The countries of Central Asia inherited quite comprehensive social protection systems, but ones which have had to be adapted to new realities and situations. However, it is now time to review the experience of countries in the sub-region in building up their social protection systems, while making sure that they are appropriate not only to the old challenges, but also to newly emerging ones.
The new challenges are linked in part to the changing global context and development thinking, in particular on how to strengthen the role of social protection in development practice. Moreover, it is generally recognized that globalization processes have been associated with growing inequalities and economic insecurity for vulnerable sections of the population. This has prompted several organizations within the UN system, led by the ILO, to introduce the concept of “social protection floors”. Defining minimum levels of social protection, and integrating social policy aims with economic and environment ones, is also part of discussion on the post-2015 development framework. Another challenge for the sub-region is that of strengthening the role of local government in the delivery of social protection benefits and services. The countries of the sub-region are still going through processes of building new institutions and budget planning mechanisms associated with decentralization. Local governments already have functions in the delivery of social protection schemes, but are often hampered in performing these by lack of capacity and lack of budget flexibility, or by the fact that they are given functions without appropriate funding - unfunded mandates. UNDP has long been active in the region at the local level (notably through its Community Programme in Tajikistan, and its Poverty Reduction Programme in Kyrgyzstan), and it is time to look more closely at how social protection initiatives can be more explicitly incorporated into sustainable development programmes at both the national and regional levels.
The old challenges facing the sub-region include the removal of remaining energy subsidies as part of much-needed energy sector reforms; protecting the poorer segments of the population from the impact of rising food and fuel prices; dealing with youth unemployment, and families with children left behind by migrant workers. A major challenge remains that of selecting, implementing and monitoring targeting mechanisms, to ensure that efficiency in reaching the needy. In particular, the pros and cons of targeted and universal social protection systems have to be revisited, as does the relevance of conditional cash transfers to countries in the sub-region. Efficient targeting requires a sound data base to provide regularly updated data on national and regional living standards, and also a well-funded and trained administration, with clearly defined and funded monitoring and evaluation functions. This is still lacking in most countries.
To summarise: there is a need to define how UNDP can play a role in addressing the new and old challenges in social protection in the sub-region, in partnership with governments and other development actors. To a large extent, determining its role in the broader new challenges will make it easier to determine its role and approach to addressing the old challenges.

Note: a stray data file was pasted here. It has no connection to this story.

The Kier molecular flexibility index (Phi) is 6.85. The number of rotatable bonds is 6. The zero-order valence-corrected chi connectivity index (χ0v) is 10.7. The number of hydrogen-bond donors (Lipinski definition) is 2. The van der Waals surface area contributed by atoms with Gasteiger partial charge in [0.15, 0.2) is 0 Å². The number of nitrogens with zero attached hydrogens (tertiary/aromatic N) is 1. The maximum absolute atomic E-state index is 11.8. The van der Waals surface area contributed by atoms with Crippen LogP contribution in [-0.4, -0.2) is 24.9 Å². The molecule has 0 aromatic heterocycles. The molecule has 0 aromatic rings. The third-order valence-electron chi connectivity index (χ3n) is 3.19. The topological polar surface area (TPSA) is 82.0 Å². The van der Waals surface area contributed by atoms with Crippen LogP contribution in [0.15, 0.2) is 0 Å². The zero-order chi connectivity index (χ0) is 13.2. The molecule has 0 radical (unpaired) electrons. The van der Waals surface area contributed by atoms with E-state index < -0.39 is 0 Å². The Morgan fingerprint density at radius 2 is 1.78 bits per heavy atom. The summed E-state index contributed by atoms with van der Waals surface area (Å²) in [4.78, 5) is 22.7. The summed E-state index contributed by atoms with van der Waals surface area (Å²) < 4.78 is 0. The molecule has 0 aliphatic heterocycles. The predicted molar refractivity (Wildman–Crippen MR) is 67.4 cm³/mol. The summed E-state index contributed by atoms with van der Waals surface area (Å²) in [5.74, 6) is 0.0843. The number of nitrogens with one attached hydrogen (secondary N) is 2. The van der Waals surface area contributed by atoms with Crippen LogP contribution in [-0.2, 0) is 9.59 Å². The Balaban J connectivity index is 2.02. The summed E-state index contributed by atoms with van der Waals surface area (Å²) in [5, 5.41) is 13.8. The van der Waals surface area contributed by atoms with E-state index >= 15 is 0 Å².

UNDP’s Bratislava Regional Centre has been awarded PTTF funding for a regional project that would support country offices to formulate policy advice for shaping social protection systems and to share knowledge and experience during transition. As part of this project, it is planned to produce a report which will guide country offices in CA and provide recommendations for UNDP’s future focus in social protection. Although the focus will be on CA countries, the sub-region includes low and middle-income countries, all of which share a common institutional history and approach to social protection. It is therefore intended that the results of the report will have lessons for the larger EE-CIS region.
The consultant will undertake a review of existing literature on:
- New approaches (post 2008) to social protection in development thinking at the global level, differentiating between middle-income and low-income countries;
- Innovations in social protection which have been developed to address specific economic contexts such as highly mineral-rich or mineral-dependent economies;
- Social protection systems in the Central Asian sub-region, and approaches/ interventions of other donor organizations in the region including what has worked and what has not and lessons from transitions between universal and targeted systems.
The consultant will produce a report which includes:
- A summary of the new and old challenges and lessons learnt by Central Asian countries in the transition process in social protection;
- Summary of approaches of other donors in the sub-region;
- Summary of the actual and potential role of local governments in delivery of social protection;
- Recommendations on any possible roles for social protection in building resilience as countries face new challenges linked to the transition towards sustainable development and green growth;
- The possibilities of linking social protection and resource-poverty issues as part of building resilience and greening growth;